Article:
3. cspschofield says:

    My Father was a college Professor (History of Science and Technology) and loved the work, but he was acutely aware that where society was concerned he was a luxury good. He spend a good deal of time and energy trying to inculcate in his students and colleagues the idea that the very least they owed Society in return was to publish their research. And he met with a good deal of resistance.

    And there, I think, is the clue. Colleges are institutions for Scholars. Or they should be. Society only really needs a limited number of PhD.s in English Lit.. But the whole of the (self appointed) Intellectual Class rests their claims of superiority on having college degrees. Were they ever to admit that what a BA (or MA) qualifies you to do is study for the next higher degree, a lot of their carefully built up prestige would come crashing down around their pointed little heads.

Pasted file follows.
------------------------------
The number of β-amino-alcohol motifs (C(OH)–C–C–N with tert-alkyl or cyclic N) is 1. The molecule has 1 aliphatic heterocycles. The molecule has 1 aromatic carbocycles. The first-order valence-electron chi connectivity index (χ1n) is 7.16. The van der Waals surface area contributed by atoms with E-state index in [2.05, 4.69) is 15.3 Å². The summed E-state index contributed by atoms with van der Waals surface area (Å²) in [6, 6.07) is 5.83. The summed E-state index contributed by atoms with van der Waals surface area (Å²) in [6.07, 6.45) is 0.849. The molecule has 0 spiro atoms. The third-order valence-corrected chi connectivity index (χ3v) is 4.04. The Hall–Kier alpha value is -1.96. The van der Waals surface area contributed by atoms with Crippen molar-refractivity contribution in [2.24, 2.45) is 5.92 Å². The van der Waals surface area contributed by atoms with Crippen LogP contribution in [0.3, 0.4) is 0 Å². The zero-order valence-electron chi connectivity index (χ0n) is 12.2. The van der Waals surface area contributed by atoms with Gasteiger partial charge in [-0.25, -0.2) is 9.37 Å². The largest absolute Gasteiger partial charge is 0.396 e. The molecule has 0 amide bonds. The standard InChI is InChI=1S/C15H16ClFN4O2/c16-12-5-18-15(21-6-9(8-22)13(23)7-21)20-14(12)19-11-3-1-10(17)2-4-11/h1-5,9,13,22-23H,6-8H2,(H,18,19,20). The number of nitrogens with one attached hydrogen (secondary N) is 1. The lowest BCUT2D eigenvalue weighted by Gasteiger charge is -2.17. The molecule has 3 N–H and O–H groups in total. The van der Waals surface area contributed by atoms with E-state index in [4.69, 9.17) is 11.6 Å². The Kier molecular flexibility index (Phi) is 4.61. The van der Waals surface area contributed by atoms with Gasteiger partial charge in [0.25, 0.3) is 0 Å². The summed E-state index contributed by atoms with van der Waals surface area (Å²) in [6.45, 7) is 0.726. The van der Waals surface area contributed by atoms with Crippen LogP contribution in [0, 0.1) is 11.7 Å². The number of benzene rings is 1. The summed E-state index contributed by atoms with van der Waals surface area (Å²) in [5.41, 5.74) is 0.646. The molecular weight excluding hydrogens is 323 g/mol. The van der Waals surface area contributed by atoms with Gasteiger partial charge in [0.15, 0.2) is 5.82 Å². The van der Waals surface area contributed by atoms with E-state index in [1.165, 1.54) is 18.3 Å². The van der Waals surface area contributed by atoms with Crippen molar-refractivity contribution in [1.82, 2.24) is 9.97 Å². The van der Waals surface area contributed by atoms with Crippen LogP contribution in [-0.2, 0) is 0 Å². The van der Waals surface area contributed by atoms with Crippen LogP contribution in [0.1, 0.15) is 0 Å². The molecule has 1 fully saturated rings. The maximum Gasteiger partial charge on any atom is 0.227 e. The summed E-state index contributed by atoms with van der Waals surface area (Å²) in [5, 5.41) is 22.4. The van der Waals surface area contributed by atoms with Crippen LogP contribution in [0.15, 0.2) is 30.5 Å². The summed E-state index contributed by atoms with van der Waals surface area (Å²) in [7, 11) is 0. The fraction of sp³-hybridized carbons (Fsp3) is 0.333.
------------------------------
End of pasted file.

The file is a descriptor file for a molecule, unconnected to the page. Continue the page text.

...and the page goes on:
4. Joe in PNG says:

    Or, if one is so inclined towards literary overanalysis, the smart thing is to skip college all together and head right to Starbucks. One’s just going to wind up there anyway, but in this case you’ll have that extra bit of money for cool hipster stuff.

  5. Spud says:

    My boost in that direction, derived from marrying my High School English / Humanities teachers daughter !

    • That’s a hard one to resist. You were doomed from the start! 🙂 I’m guessing your hypothetical future career in experimental chemistry / particle physics / substrate mining / diesel repair suffered mightily. I hope your novel is coming along nicely.

  6. Chas Clifton says:

    Oh man, I taught for twenty years in a university English department, and guys like that would make *me* want to flee — even though I could agree with him on some points.

    It’s the false modesty, mostly, that gets to me: “You might even call it a high purpose, if you’re disposed to such talk. (I sometimes am.)”